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Rozen Maiden: Ouverture Anime DVD Review

6 min read

The first meeting of Shinku and Suigintou sets an anger that lasts over the eras.

What They Say:
Journey back to 19th century London and the birth of the Rozen Maidens to witness the cruel and tragic origin of Rozen’s first doll, and how, even when left abandoned and unfinished, she still fought her own way to the Rosa Mystica and the Alice Game! But leave what you think you know behind, for this is Suigintou’s story, and what she has to say may surprise you.

Contains OVA episodes 1-2.

The Review:
The audio presentation for this release is rather straightforward as we get the two languages included here in stereo encoded at 224kbps. The show has its strong suits when it comes to the audio in that the opening and closing sequences are a lot of fun and very well rounded. There are also some very good action scenes, albeit brief ones, where the forward soundstage comes alive very well. But the majority of the show is simple dialogue driven stuff with one or two characters at most talking and generally a center channel based feeling. The characters do speak clearly in both languages without any noticeable problems such as dropouts or distortions during regular playback. While neither track really shines brightly when it comes to what it wants to do, it does serve the material just right and left us pretty happy with it.

Originally released at the end of 2006, the transfer for this two part OVA release is presented in its original full frame aspect ratio. The TV series has long suffered a lot of cross coloration problems that were fairly distracting and left me worried that this release would be more of the same.The OVA release thankfully does not appear to suffer significantly from these issues as the cross coloration is pretty much non-existent and the line noise is very minimal overall, though there in several scenes. The materials for this simply look to be in better condition for this than the TV series which looks like a port of what we saw with the previous editions as that’s what the material available is like. Getting a cleaner and smoother looking OVA presentation that’s on its own disc doesn’t hurt either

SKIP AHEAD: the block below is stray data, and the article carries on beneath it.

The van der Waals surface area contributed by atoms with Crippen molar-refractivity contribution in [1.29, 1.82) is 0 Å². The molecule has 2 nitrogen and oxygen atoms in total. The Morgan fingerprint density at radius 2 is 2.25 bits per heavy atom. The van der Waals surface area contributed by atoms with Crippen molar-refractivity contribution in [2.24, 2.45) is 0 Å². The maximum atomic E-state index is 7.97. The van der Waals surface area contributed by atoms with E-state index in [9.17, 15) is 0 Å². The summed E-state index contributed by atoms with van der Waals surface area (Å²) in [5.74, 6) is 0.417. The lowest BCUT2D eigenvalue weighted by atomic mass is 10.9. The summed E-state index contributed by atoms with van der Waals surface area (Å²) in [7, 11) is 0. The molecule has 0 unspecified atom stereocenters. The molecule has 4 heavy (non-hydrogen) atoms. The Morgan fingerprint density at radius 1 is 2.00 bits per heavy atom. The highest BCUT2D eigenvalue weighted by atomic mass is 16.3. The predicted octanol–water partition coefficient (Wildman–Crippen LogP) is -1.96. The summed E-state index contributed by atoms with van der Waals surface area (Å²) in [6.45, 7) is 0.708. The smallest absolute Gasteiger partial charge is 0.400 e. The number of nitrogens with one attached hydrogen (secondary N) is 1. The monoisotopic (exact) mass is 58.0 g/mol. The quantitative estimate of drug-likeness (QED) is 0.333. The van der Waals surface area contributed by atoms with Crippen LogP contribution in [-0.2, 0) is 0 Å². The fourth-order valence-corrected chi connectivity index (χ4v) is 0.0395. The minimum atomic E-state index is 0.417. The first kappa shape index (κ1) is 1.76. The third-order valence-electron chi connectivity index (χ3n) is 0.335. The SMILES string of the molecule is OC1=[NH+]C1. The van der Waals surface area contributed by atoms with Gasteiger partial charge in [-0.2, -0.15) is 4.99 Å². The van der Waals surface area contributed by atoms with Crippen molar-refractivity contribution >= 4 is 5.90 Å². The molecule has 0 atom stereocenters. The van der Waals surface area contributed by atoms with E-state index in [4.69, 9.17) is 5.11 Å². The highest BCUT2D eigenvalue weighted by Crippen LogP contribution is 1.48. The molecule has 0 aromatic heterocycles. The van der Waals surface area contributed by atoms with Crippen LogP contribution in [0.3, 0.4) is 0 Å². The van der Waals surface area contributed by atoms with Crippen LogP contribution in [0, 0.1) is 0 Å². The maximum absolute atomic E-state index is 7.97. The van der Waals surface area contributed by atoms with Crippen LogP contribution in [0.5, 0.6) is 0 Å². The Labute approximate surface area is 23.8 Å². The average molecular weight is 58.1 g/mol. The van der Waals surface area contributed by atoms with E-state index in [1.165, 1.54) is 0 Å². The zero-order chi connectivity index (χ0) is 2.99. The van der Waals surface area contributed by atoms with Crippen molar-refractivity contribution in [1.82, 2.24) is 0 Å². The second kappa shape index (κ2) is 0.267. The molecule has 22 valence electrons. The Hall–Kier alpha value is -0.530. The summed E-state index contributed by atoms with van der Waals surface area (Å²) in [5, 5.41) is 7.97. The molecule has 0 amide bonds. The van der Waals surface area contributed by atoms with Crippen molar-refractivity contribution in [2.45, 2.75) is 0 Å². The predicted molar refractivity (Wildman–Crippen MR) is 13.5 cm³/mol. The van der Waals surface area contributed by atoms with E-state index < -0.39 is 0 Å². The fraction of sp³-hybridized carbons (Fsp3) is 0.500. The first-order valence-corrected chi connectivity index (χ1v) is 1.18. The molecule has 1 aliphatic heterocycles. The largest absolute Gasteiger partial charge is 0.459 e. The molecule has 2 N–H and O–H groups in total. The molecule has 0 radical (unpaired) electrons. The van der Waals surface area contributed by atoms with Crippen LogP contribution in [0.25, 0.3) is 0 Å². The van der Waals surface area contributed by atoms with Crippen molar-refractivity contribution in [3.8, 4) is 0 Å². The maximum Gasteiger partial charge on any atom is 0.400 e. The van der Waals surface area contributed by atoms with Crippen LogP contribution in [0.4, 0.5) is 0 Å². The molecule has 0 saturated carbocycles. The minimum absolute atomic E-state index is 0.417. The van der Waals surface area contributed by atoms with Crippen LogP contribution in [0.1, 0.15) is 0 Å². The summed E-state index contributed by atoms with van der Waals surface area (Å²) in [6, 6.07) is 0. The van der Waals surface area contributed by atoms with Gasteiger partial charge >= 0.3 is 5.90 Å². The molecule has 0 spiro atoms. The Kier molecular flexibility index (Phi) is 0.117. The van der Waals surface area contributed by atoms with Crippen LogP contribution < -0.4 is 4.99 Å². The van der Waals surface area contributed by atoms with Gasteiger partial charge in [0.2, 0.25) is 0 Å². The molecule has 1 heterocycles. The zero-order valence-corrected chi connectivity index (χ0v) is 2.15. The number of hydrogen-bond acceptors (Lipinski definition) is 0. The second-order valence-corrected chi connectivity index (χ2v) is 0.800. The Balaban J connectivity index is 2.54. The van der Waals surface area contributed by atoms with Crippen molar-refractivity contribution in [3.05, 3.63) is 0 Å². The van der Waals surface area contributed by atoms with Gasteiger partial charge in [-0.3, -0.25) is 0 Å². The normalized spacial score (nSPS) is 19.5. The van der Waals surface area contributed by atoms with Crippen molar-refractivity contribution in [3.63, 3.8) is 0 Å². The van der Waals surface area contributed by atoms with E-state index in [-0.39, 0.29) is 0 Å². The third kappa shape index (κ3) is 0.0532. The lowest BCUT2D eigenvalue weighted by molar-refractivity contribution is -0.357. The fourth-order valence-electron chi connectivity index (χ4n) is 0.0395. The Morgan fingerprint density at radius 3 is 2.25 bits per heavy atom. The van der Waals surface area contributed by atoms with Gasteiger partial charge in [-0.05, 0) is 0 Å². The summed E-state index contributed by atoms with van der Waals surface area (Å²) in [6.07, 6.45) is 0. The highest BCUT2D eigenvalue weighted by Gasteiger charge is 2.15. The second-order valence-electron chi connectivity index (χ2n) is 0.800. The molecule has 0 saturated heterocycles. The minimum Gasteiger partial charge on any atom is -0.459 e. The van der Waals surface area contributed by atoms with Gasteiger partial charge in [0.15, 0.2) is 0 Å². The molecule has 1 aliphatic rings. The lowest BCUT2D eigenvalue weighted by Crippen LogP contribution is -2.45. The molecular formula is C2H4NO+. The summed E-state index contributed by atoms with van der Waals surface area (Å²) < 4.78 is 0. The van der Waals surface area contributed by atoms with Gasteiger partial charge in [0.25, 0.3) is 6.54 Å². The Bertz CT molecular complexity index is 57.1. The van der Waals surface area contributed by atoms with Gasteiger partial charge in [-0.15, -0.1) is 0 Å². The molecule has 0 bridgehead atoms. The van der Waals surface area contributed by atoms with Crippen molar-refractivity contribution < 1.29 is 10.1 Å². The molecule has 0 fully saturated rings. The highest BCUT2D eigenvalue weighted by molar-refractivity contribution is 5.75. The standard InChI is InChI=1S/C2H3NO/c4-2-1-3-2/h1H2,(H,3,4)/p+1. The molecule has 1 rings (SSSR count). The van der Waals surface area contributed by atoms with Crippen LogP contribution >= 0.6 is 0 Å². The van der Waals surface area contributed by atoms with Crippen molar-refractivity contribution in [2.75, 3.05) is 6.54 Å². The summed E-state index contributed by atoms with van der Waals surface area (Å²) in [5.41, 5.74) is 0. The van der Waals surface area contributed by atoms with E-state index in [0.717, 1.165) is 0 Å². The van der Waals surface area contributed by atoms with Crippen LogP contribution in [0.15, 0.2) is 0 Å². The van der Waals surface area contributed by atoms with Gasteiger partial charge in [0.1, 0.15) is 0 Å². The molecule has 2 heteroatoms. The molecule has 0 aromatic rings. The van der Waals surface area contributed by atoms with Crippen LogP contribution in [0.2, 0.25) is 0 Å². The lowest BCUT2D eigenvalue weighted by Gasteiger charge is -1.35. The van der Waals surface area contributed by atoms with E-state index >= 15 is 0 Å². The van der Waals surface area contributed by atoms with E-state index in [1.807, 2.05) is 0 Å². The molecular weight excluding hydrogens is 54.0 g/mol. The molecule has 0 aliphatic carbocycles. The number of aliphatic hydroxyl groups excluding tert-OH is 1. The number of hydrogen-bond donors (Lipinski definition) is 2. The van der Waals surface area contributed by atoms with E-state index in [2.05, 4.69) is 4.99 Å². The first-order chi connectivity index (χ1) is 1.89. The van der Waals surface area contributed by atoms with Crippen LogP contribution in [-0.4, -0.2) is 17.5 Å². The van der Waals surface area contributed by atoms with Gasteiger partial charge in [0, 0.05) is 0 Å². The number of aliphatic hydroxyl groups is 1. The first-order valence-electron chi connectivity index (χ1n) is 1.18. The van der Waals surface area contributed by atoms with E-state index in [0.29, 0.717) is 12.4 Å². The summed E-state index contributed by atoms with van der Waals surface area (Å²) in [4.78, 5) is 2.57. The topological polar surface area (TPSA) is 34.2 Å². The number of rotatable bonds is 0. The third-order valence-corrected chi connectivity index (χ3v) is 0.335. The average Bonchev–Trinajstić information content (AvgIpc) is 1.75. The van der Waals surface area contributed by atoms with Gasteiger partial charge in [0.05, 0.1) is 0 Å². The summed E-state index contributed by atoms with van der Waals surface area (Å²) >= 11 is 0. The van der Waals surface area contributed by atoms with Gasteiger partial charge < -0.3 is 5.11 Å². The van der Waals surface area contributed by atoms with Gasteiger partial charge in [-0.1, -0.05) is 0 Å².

This single disc release comes in a standard keepcase that lets Suigintou take the cover art in total, giving it a great look that really gives her an air of innocence that’s really appealing. While the black border isn’t really as distinct as it could be here, almost a little murky, it helps to define the character artwork it surrounds. It’s the kind of artwork that the more I look at it, the more I like it and am drawn to it. The back cover is a pretty dark piece overall with the black background and the look of Shinku fading into it. The layout is pretty standard but works well with a few shots along the right and a summary down through the middle that’s short and a bit hard to read with the soft white on the black background. The remainder is standard stuff with a breakdown of the production credits for both the Japanese and English side as well as a solid technical grid that covers everything cleanly and clearly. No show related inserts are included nor is there a reversible cover.

The main menu is done with a split screen effect where the left side has the character artwork with a lot of really nice detailed artwork. The right side breaks down the episode numbers and titles as well as language setup submenus and other special features that may be on the disc. The whole thing is nicely framed by a black panel with some pink edging as well as a few hints of green to give it that classic novel feeling. The character design artwork is quite nice though and definitely an appeal, especially as the key bits of the opening song plays along to it all. Submenus load quickly and everything is easy to access. The discs also read our players’ language presets with no problems.